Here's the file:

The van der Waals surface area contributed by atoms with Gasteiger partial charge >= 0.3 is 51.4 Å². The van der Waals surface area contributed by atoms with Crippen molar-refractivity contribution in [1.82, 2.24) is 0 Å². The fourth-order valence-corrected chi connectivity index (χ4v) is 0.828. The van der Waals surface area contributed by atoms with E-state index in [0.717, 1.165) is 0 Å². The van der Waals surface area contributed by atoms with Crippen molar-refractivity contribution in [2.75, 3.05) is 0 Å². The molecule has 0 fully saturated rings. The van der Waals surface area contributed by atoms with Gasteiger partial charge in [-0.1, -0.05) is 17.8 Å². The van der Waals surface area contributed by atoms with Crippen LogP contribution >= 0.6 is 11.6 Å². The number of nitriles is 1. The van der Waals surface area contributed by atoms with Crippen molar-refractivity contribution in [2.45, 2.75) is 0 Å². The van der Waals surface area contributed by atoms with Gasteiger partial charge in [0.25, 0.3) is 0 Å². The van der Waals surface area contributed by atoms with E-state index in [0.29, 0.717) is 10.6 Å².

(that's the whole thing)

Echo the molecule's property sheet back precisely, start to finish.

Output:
The van der Waals surface area contributed by atoms with Gasteiger partial charge >= 0.3 is 51.4 Å². The van der Waals surface area contributed by atoms with Crippen molar-refractivity contribution in [1.82, 2.24) is 0 Å². The fourth-order valence-corrected chi connectivity index (χ4v) is 0.828. The van der Waals surface area contributed by atoms with E-state index in [0.717, 1.165) is 0 Å². The van der Waals surface area contributed by atoms with Crippen molar-refractivity contribution in [2.75, 3.05) is 0 Å². The molecule has 0 fully saturated rings. The van der Waals surface area contributed by atoms with Gasteiger partial charge in [-0.1, -0.05) is 17.8 Å². The van der Waals surface area contributed by atoms with Crippen LogP contribution >= 0.6 is 11.6 Å². The number of nitriles is 1. The van der Waals surface area contributed by atoms with Crippen molar-refractivity contribution in [2.45, 2.75) is 0 Å². The van der Waals surface area contributed by atoms with Gasteiger partial charge in [0.25, 0.3) is 0 Å². The van der Waals surface area contributed by atoms with E-state index in [0.29, 0.717) is 10.6 Å².